are as follows. (1) It adopts a method of extruding the applied sample by air, making it is possible to analyze the whole sample in the chamber. (2) The flow path length is at the micrometer level and, so, the dead volume is ≤ 0.01 μL. (3) The flow path system is completely in the exchange type microchannel chip and, therefore, no contamination occurs between samples. (4) The sample flow occurs in the microchannel chip. (5) The compactness of the device allows it to be placed in a safety cabinet, and it can be sterilized using a sterilized chip. All these features make cell sorting is possible [7
As described above, when the EpCAM antigen is targeted, there are CTCs that cannot be identified and under extreme conditions, there is no antigen specific for all cancers. Since our goal is to identify renal CTCs in RCC, we decided to use a renal cancer-specific antibody that is specialized for identifying renal cancer cells. One such candidate antibody is the anti-G250 antibody.
4.5. G250 antigen
Because the expression of EpCAM antigen on RCC cell is low, other biomarkers have been explored for the detection of RCC-CTC. Although other biomarkers including p53, p21, hypoxia-inducing factor (HIF)-1α, caveolin-1 [8
], and survivin have been reported as potential prognostic biomarkers for RCC patients, they are not located on the cell membrane. Therefore, improving the efficiency of CTC capture in RCC patients by developing alternative cell surface biomarkers remains a challenge [9
]. Monoclonal antibody G250 (mAbG250) was isolated more than 25 years ago from a hybridoma produced from splenocytes of a mouse immunized with fresh human RCC cells [10
Subsequently, the cancer-associated antigen G250 antigen (MN/CA9) was reported in detail for the first time by Oosterwijk [11
Cancer-associated antigen G250 is glycoprotein present in cell membranes and nuclei and is considered a carbonic anhydrase isoenzyme. G250 antigen is expressed by virtually all ccRCC cells, but its expression in normal tissues is restricted. In addition, the most prominent known subtype of RCC is ccRCC at 70%. The mouse monoclonal antibody against human renal cell carcinoma mAb G250 specifically recognizes the ccRCC membrane antigen (G250).
G250 antigen has been shown to be expressed in 95% and 75% of primary tumors and metastatic lesions in immunohistological research, and its expression is hardly recognized in other normal tissues including the kidney. It is correct to describe the G250 antigen as a specific antigen of ccRCC [12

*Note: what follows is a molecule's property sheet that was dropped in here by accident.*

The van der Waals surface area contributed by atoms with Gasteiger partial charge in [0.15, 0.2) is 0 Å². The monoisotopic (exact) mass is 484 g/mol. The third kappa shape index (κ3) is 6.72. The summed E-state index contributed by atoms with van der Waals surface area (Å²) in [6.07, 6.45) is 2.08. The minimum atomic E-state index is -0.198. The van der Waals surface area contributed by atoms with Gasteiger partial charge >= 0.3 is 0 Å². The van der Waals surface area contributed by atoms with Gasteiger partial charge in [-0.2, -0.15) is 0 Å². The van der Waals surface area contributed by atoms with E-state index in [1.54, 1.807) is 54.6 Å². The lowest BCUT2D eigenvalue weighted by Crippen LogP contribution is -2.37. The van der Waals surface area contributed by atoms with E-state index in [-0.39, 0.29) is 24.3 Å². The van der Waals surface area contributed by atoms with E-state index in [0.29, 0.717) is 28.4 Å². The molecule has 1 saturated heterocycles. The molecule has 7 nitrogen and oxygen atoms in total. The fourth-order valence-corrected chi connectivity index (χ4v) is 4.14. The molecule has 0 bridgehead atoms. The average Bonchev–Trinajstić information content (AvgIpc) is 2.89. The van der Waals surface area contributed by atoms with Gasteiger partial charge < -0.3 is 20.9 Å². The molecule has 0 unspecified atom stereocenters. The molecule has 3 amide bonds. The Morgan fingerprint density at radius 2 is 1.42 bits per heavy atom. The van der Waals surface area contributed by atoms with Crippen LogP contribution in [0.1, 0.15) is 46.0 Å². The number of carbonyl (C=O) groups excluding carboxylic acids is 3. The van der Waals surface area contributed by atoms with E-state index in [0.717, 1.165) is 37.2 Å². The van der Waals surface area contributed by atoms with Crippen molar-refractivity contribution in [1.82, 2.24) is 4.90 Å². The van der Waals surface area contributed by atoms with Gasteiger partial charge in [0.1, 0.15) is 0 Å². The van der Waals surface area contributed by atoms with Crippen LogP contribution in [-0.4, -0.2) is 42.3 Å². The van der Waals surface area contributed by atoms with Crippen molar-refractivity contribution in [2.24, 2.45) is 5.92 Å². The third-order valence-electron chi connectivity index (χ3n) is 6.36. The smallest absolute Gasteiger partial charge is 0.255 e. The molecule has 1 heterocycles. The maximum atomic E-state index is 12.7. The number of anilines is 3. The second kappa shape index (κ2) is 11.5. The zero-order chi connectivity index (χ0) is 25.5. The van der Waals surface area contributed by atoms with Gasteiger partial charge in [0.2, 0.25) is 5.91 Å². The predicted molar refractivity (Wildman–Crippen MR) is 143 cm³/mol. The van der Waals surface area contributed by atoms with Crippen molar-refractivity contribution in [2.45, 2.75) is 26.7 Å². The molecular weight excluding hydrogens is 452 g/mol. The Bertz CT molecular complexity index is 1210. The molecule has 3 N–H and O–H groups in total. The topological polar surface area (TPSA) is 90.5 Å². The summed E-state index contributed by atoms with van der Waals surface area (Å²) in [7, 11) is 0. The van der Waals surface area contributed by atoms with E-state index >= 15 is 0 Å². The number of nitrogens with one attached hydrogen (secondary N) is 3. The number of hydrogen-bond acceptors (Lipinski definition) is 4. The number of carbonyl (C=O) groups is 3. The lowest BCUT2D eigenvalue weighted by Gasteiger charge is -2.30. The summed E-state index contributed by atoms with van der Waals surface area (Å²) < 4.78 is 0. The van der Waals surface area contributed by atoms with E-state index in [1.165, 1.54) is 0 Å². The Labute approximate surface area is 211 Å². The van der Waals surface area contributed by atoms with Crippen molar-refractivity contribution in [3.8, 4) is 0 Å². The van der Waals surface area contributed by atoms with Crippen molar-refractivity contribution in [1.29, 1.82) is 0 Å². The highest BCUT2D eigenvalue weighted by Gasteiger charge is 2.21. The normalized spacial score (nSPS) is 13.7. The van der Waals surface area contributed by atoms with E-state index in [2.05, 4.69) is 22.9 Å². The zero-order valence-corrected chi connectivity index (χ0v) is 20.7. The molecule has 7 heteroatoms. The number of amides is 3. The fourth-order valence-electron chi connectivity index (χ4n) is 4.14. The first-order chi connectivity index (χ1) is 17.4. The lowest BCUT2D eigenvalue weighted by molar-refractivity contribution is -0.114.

]. As shown in Figure 2
, RCC cells showed strong dyeability to the anti-G250 antibody, which has also been reported by other studies.
Therefore, we decided to use G250 antigen as a target in the detection of CTC instead of EpCAM antigen.
Bluemke et al. reported that the patient CTC count was an independent prognostic factor that correlated with lymph node invasion in RCC [15
]. However, CTC research in RCC has shown little progress, which is largely due to the lack of appropriate surface markers that can be used to capture antigens [16
]. Again, EpCAM is the major molecule used as the capture antigen for CTC research studies reported in the literature [17
]. EpCAM is an epithelial cell-specific marker, which is highly expressed in breast, prostate, and colon cancers but not RCC [3
]. Therefore, there is a need for another specific surface markers for capturing RCC-CTC to replace the EpCAM antigen.
One such candidate is G250 antigen. In this study, we showed, for the first time, the specificity of G250 to RCC. After CTC concentration using Celsee, we successfully discriminated between CTCs and PBMCs with high sensitivity using a combination of anti-CD45 and anti-G250 antibodies [18
The capture rate of RCC-CTC using our technology exceeded 90%. Although a small number was involved in the clinical investigation, we propose that the CTC test using patient samples indicates the appropriateness of using this test on patients with hematological distant metastasis such as that of the lung, liver, and bone. We also presented cases where this CTC test was positive and CTC disappeared in subsequent drug treatment. In such cases, this test would be very useful in determining the usefulness of the current drug therapy.
Furthermore, if the number of CTCs does not decrease after a certain drug treatment is commenced, it may suggest the drug needs to be changed. Presently, there are approximately 100 CTC identification methods worldwide. Many of them are based on capturing of EpCAM-positive cells. However as mentioned above, those methods are inaccurate. While limited only to RCC, we believe our technology is extremely accurate compared to previous techniques. Currently, clinical research using our technology is about to begin. If the clinical research proves the usefulness of our technology, we believe that it will contribute greatly to the treatment of kidney cancer without biomarkers, although there are various drug options. Because the clinical trial we conducted included a very small population, further studies with larger a number of cases are needed to determine parameters such as the cut-off value.